My third category is “student-centred” websites with a primary focus on young people’s overall wellbeing such as Brightside, The Mix (formerly The Site), bestCourse4me and The Student Room (TSR). They are mostly charitable organisations with the notable exception of TSR which as a private company has a strong commercial arm (http://tsrmatters.com/). The reason that TSR is in this category and not media business is that it is a trail blazer in developing content by students as well as for students. It incorporates innovative features such as the Reputation system which enables members to give and receive reputation points for good posts and student advisers can gain ‘Chatterbox’, ‘Clever Clogs’ and ‘Hero’ badges as well for helping other students. (For some of your students, getting a badge could make a good talking point on their CV or personal statement!)
“Career guidance” websites make up my final category. They include Career Companion, Centigrade, Fast Tomato, Heap Online, Higher Ideas, new Kudos for HE, Unifrog and Venture (includes the rest of Europe). These are licence/subscription sites which facilitate students’ HE and career decision-making and planning. Many include assessment tools such as matching questionnaires as well as student administration and tracking systems. They also provide independent and impartial careers information. Careers guidance platforms have struggled the most since 2010 to fund product development as schools and colleges have cut back on spending on careers resources. This has been the most worrying aspect for me of doing this survey of HE comparison websites and tools. These publishers do not have the financial reserves to invest in innovation and tackling neglected issues such as how we can use online tools to tackle stalled social mobility and other equality issues. Access to public funds for developing programs has not been an even playing field. One careers website benefited from nearly £2 million from BIS between 2012 and 2014 which was not awarded as a result of open competition. Media businesses have their part to play but we also need a strong career guidance sector.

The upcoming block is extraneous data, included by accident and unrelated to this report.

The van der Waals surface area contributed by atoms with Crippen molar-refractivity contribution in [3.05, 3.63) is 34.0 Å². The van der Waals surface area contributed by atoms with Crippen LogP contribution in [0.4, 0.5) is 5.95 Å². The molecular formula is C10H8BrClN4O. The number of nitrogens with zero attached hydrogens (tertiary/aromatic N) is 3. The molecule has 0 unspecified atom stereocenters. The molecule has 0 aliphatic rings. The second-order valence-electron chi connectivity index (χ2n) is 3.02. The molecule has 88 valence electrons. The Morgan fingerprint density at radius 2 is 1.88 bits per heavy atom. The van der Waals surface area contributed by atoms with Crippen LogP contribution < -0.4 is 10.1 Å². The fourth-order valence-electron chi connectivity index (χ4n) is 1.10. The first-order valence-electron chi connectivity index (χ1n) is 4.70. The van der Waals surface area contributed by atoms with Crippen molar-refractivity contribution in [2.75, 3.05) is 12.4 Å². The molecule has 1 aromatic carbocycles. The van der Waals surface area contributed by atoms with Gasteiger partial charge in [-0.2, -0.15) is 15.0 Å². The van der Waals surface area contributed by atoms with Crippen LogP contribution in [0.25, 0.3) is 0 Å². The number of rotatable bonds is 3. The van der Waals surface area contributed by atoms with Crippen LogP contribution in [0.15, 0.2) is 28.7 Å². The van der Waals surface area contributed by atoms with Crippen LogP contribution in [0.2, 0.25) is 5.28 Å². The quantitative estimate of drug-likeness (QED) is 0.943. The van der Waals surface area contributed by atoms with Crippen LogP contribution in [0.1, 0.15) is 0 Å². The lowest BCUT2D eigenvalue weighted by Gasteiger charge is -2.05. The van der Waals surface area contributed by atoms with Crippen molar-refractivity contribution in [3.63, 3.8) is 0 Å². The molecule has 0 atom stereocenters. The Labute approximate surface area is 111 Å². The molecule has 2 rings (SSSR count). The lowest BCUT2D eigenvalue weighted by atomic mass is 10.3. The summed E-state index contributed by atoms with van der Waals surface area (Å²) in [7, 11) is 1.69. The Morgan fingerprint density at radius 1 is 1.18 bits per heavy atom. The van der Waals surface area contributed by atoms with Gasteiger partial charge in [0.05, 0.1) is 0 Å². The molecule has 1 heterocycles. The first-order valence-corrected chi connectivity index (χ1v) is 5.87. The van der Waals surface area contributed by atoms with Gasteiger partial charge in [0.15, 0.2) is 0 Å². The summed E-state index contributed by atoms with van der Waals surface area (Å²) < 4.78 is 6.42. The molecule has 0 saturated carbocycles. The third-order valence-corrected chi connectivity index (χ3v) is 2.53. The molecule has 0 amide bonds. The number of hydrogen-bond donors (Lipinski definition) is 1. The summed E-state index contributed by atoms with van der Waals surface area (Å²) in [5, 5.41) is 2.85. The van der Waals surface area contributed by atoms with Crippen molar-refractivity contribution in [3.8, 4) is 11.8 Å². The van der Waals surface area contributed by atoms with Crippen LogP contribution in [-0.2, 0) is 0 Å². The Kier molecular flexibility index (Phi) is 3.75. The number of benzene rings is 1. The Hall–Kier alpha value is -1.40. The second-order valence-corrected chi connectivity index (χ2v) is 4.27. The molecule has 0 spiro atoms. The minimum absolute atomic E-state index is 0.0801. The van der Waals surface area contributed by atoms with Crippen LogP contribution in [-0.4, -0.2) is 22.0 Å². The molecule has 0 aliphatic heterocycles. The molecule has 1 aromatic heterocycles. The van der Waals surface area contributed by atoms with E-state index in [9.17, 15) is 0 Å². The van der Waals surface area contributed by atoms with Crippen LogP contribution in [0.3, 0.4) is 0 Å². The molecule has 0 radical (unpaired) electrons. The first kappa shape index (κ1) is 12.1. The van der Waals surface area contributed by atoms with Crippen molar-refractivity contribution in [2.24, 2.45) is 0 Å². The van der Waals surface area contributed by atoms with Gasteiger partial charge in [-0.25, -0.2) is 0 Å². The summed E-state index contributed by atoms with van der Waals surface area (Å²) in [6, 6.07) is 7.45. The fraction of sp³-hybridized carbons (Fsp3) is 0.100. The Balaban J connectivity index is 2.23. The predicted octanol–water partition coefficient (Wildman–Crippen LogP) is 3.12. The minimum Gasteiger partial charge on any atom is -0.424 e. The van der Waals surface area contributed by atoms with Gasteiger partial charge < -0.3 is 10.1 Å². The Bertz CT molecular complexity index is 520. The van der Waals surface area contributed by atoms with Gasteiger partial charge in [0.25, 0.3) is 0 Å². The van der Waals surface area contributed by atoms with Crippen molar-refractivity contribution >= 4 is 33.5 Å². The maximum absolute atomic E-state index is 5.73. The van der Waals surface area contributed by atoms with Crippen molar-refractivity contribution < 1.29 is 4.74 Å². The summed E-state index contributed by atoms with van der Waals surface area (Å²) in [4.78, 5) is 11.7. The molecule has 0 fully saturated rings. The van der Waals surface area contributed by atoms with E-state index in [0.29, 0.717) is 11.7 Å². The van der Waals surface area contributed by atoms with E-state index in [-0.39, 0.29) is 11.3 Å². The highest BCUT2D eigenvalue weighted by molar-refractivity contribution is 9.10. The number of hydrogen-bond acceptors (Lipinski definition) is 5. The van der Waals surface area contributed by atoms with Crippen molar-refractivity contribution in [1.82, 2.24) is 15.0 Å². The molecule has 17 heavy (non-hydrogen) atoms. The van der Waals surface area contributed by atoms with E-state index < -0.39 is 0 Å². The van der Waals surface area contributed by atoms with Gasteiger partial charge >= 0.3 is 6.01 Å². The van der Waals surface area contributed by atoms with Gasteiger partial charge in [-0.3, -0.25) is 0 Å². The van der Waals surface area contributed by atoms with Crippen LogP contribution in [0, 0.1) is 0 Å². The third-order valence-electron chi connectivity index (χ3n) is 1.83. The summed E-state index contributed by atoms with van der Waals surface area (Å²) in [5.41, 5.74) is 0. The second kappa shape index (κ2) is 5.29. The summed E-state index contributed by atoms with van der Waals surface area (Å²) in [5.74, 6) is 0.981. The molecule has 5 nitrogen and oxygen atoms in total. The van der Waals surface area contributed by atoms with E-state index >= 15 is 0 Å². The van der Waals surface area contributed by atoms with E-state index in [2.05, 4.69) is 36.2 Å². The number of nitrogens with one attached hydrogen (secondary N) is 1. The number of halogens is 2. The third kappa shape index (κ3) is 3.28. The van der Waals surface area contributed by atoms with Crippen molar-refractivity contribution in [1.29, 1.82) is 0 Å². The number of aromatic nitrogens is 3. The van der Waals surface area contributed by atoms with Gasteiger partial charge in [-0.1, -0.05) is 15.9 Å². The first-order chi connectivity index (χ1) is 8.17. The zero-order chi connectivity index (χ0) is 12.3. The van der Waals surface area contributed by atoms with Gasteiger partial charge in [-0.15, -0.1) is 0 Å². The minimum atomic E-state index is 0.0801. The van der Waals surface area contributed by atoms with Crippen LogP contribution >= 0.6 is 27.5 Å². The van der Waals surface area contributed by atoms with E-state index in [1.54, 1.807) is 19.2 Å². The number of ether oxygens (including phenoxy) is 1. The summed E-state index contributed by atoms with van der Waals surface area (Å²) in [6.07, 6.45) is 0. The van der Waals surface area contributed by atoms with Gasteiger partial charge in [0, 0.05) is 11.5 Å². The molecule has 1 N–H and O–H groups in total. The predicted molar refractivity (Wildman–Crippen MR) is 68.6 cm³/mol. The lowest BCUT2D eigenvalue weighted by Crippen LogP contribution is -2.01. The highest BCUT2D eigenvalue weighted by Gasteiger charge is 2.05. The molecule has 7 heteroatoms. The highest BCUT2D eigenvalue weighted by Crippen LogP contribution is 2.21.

Where does this leave the heads of sixth, school and college careers advisers and curriculum leaders for careers who need to put together a strategy for helping their students to make the best use of online HE websites and tools? It can be confusing and challenging. Simply expecting Google to come up with the answers, as many students do, is not a solution! Unfortunately, it all takes time to review the websites, work out how to integrate them into your own HE programme and produce a guide for your website or VLE that provides students with the tips and steps they need to take to get their HE planning right. There is no other option!